jetson nano and using jetson_clocks for the fan

As was mentioned in the last post, the fan is turned on via the jetson_clocks utility that’s part of the initial Ubuntu 18.04 installation. This capability is provided so that heat from the board can be quickly dumped when running it and the GPU under load.

What is jetson_clocks, you ask? Let’s do a quick rundown.

nvidia@jnano-01:~$ file `which jetson_clocks`
/usr/bin/jetson_clocks: Bourne-Again shell script, ASCII text executable
nvidia@jnano-01:~$ jetson_clocks
Error: Run this script(/usr/bin/jetson_clocks) as a root user
nvidia@jnano-01:~$ sudo jetson_clocks --help
Maximize jetson performance by setting static max frequency to CPU, GPU and EMC clocks.
Usage: [options]
  --show             display current settings
  --store [file]     store current settings to a file (default: ${HOME}/l4t_dfs.conf)
  --restore [file]   restore saved settings from a file (default: ${HOME}/l4t_dfs.conf)
  run without any option to set static max frequency to CPU, GPU and EMC clocks.

Not much to the script operationally, and in order to use it, even for help, you need to preface it with sudo. That can get quite annoying if you accept how this Ubuntu’s /etc/sudoers file is set up, so here’s how to fix this Ubuntu from asking for your password every time you invoke sudo. On the %sudo line, add NOPASSWD: to the line as shown:

# Allow members of group sudo to execute any command

If you’re new to Linux or uncomfortable in general with messing with such configurations, then leave it alone. I have fat-fingered NOPASSWD in the past and screwed up my ability to invoke sudo, which can be quite annoying if you don’t have root access.

With that out of the way, you’ll note that there’s four ways to invoke jetson_clocks. The most common way is without any command-line switches. That turns on the fan at full RPM, and will generate the most noise. Yes, the fan is very quiet, but in a quiet room you can still hear the white noise of the spinning fan. You can turn down the RPM by invoking --store and then --restore.

If you store with no other arguments then the text output is stored in ~/l4t_dfs.conf. That’s the good news. The bad news is that you had to use sudo to get that file, and the ownership is root. To change that to your regular ownership (nvidia in this example) you would need to invoke sudo chown nivdia:nvidia l4t_dfs.conf. I used the username nvidia in this example because that’s how I set up the initial account. You can call your initial login account ‘george’ or ‘ringo’ or whatever fits best for you. It’s that local username (and by the way, the group name as well) that you want to change ownership of that file to. Once it’s changed, open it up in an editor. I use vi/vim, but gedit is also provided. Whatever editor you want to use, open it up:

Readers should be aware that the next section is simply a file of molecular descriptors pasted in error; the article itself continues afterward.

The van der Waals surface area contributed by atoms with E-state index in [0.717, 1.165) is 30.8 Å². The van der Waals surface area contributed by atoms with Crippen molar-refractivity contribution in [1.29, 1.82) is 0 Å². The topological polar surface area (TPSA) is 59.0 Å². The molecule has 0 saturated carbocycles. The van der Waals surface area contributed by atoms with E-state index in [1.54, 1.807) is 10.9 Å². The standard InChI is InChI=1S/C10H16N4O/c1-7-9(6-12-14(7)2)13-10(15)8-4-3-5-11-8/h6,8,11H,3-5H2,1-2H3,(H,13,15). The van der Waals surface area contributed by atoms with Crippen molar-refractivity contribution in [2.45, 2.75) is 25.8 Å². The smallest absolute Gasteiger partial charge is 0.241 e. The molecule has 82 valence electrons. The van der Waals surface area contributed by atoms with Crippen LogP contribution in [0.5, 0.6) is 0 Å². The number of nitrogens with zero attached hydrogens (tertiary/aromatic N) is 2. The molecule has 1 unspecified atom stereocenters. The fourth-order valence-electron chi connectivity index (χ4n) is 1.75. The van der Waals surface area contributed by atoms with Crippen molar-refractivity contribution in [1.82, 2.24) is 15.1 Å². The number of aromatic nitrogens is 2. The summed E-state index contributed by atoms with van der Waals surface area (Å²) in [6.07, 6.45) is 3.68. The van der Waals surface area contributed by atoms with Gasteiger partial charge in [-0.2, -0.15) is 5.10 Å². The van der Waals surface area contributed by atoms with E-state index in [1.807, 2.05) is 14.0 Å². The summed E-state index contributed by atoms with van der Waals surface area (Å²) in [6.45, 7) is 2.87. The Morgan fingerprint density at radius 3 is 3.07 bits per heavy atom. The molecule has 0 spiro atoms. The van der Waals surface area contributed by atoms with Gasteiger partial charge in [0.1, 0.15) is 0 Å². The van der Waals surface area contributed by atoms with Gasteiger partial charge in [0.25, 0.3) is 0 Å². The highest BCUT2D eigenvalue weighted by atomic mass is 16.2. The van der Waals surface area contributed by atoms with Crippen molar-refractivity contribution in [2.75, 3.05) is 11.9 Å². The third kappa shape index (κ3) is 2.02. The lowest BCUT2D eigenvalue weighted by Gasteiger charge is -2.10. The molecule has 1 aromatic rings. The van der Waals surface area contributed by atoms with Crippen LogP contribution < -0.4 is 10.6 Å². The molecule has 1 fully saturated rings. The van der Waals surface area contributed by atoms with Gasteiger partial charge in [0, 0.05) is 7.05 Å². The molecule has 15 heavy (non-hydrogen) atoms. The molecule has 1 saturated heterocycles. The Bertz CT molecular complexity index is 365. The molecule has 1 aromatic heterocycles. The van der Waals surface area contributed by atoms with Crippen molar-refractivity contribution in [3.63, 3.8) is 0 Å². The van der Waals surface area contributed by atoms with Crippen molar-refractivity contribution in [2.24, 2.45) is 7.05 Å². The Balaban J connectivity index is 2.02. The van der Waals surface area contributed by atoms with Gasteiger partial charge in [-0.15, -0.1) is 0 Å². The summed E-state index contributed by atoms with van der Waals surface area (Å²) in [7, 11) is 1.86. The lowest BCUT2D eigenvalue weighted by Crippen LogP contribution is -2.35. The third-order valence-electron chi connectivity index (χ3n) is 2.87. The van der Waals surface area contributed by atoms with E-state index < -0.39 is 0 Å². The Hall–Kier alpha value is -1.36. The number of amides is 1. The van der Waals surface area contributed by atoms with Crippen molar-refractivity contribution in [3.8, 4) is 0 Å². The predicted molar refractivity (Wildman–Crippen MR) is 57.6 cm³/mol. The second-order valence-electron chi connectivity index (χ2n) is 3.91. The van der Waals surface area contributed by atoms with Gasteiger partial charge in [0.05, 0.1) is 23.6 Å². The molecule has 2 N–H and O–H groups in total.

At the bottom of the file, on the line with target_pwn, the default is 255 when you save it. To change it to a more reasonable value, such as 128, simply do that and save it back out. Then execute sudo jetson_clocks --restore and it will use that file to set the fan RPM to the lower value, which in this case is 1/2 what the maximum is. The fan will slowly slow down to the new value, and it will get very, very quiet.

Once again, note that restarting the Nano will stop the fan from spinning. You have to explicitly restart the fan.

jetson nano and the fan

Noctua fan mounted to the heat sink via thin cable ties.

As I wrote in the last post, the Noctua fan was just sitting on top of the GPU’s heat sink. I’ve attached it more permanently to the heat sink with four self-locking nylon miniature cable ties from NET Electronics, Inc, Part number 04-08189. I routed the fan’s power cable such that it is now held tight to the fan itself, to keep it from being accidentally hooked and knocking the whole Nano assembly around. I am, if anything, clumsy.

Note that the fan does not start automatically. As I documented in the last post, you turn the fan on by executing ‘sudo jetson_clocks’ in a console window.

So far the fan has kept the processors nicely cool. Here’s a screen shot of jtop running in a window.

jtop running on the Nano on the Ubuntu 18 desktop

The output is a bit cryptic, but down towards the middle find the CPU and GPU temperatures and note they’re sitting around the mid-20s (Centigrade). I’m not sure what A0 stands for, and I know that PMIC doesn’t have a thermal sensor, so the software is constantly interpreting its temperature as a red 100°C. There’s not much going on at this time, so not much computational workload. I can say that before the fan was even placed on the heat sink, all those temperatures were sitting a good 5- to 10°C higher, especially A0.

One other odd observation. I’ve seen two how-tos about adding this fan to the Nano, and in both instances the fan was mounted so it was blowing air down onto the heat sink. I mounted it so that it pulls air up through the heat sink, which is the way I used to mount fans in big Intel boxen. I believe my mounting direction is better. They also used long screws, and one how-to even went so far as to thread the four holes in the heat sink and using M3 machine screws to mount the fan. I didn’t have any machine screws, but I had all those thin cable ties. Those cable ties work just fine.